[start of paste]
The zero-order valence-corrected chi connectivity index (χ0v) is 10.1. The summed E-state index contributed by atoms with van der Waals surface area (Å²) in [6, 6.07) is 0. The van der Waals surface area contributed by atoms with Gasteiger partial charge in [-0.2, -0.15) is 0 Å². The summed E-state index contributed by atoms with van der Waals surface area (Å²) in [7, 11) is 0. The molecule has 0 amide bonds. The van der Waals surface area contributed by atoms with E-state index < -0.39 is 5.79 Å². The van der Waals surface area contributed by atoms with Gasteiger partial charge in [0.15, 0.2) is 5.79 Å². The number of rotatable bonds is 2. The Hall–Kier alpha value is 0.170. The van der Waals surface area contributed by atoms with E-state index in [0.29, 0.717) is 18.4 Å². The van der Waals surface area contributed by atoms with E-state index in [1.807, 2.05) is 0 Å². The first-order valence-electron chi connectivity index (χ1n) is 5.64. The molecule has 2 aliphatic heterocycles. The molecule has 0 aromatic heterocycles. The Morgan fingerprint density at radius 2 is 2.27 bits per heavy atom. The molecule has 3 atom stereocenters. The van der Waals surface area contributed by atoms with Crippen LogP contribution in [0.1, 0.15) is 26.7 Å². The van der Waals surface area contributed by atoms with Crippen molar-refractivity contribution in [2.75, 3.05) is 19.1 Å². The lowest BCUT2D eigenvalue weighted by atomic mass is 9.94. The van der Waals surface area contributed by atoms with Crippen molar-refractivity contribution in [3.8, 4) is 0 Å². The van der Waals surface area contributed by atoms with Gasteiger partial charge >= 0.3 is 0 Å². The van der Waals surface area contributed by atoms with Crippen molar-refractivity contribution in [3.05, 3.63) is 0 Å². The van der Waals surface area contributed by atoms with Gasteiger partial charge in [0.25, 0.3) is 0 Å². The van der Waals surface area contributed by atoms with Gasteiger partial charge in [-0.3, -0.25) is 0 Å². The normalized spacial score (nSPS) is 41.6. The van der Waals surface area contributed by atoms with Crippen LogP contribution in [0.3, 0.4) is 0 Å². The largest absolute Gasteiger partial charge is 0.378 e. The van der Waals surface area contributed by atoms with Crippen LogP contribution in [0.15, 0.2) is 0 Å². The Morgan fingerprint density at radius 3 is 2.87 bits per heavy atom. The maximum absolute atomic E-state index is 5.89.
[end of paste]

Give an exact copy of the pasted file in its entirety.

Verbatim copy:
The zero-order valence-corrected chi connectivity index (χ0v) is 10.1. The summed E-state index contributed by atoms with van der Waals surface area (Å²) in [6, 6.07) is 0. The van der Waals surface area contributed by atoms with Gasteiger partial charge in [-0.2, -0.15) is 0 Å². The summed E-state index contributed by atoms with van der Waals surface area (Å²) in [7, 11) is 0. The molecule has 0 amide bonds. The van der Waals surface area contributed by atoms with E-state index < -0.39 is 5.79 Å². The van der Waals surface area contributed by atoms with Gasteiger partial charge in [0.15, 0.2) is 5.79 Å². The number of rotatable bonds is 2. The Hall–Kier alpha value is 0.170. The van der Waals surface area contributed by atoms with E-state index in [0.29, 0.717) is 18.4 Å². The van der Waals surface area contributed by atoms with E-state index in [1.807, 2.05) is 0 Å². The first-order valence-electron chi connectivity index (χ1n) is 5.64. The molecule has 2 aliphatic heterocycles. The molecule has 0 aromatic heterocycles. The Morgan fingerprint density at radius 2 is 2.27 bits per heavy atom. The molecule has 3 atom stereocenters. The van der Waals surface area contributed by atoms with Crippen LogP contribution in [0.1, 0.15) is 26.7 Å². The van der Waals surface area contributed by atoms with Crippen molar-refractivity contribution in [2.75, 3.05) is 19.1 Å². The lowest BCUT2D eigenvalue weighted by atomic mass is 9.94. The van der Waals surface area contributed by atoms with Crippen molar-refractivity contribution in [3.8, 4) is 0 Å². The van der Waals surface area contributed by atoms with Gasteiger partial charge >= 0.3 is 0 Å². The van der Waals surface area contributed by atoms with Crippen molar-refractivity contribution in [3.05, 3.63) is 0 Å². The van der Waals surface area contributed by atoms with Gasteiger partial charge in [0.25, 0.3) is 0 Å². The van der Waals surface area contributed by atoms with Gasteiger partial charge in [-0.3, -0.25) is 0 Å². The normalized spacial score (nSPS) is 41.6. The van der Waals surface area contributed by atoms with Crippen LogP contribution in [0.3, 0.4) is 0 Å². The largest absolute Gasteiger partial charge is 0.378 e. The van der Waals surface area contributed by atoms with Crippen LogP contribution in [0.15, 0.2) is 0 Å². The Morgan fingerprint density at radius 3 is 2.87 bits per heavy atom. The maximum absolute atomic E-state index is 5.89.